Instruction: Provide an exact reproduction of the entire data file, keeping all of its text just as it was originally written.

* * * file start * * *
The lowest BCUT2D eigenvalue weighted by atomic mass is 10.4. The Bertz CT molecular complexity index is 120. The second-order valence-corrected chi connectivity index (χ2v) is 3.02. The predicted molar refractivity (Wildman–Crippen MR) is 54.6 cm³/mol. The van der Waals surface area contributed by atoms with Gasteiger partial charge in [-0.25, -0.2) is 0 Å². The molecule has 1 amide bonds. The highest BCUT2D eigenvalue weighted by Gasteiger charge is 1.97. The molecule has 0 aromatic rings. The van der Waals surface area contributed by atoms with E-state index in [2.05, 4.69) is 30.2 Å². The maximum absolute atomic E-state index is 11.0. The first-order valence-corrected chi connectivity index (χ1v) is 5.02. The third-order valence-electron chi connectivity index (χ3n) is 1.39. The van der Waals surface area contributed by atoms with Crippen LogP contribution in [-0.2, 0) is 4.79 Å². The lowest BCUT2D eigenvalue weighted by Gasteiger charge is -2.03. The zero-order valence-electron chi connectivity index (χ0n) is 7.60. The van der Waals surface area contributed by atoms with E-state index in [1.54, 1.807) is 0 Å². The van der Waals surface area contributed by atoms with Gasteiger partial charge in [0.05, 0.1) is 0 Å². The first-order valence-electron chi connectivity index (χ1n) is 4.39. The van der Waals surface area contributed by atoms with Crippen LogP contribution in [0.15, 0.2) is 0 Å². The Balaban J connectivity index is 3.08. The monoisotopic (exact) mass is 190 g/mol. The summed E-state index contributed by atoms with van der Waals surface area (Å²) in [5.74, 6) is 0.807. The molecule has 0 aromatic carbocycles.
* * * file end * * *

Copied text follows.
The lowest BCUT2D eigenvalue weighted by atomic mass is 10.4. The Bertz CT molecular complexity index is 120. The second-order valence-corrected chi connectivity index (χ2v) is 3.02. The predicted molar refractivity (Wildman–Crippen MR) is 54.6 cm³/mol. The van der Waals surface area contributed by atoms with Gasteiger partial charge in [-0.25, -0.2) is 0 Å². The molecule has 1 amide bonds. The highest BCUT2D eigenvalue weighted by Gasteiger charge is 1.97. The molecule has 0 aromatic rings. The van der Waals surface area contributed by atoms with E-state index in [2.05, 4.69) is 30.2 Å². The maximum absolute atomic E-state index is 11.0. The first-order valence-corrected chi connectivity index (χ1v) is 5.02. The third-order valence-electron chi connectivity index (χ3n) is 1.39. The van der Waals surface area contributed by atoms with Crippen LogP contribution in [-0.2, 0) is 4.79 Å². The lowest BCUT2D eigenvalue weighted by Gasteiger charge is -2.03. The zero-order valence-electron chi connectivity index (χ0n) is 7.60. The van der Waals surface area contributed by atoms with E-state index in [1.54, 1.807) is 0 Å². The van der Waals surface area contributed by atoms with Gasteiger partial charge in [0.05, 0.1) is 0 Å². The first-order valence-electron chi connectivity index (χ1n) is 4.39. The van der Waals surface area contributed by atoms with Crippen LogP contribution in [0.15, 0.2) is 0 Å². The Balaban J connectivity index is 3.08. The monoisotopic (exact) mass is 190 g/mol. The summed E-state index contributed by atoms with van der Waals surface area (Å²) in [5.74, 6) is 0.807. The molecule has 0 aromatic carbocycles.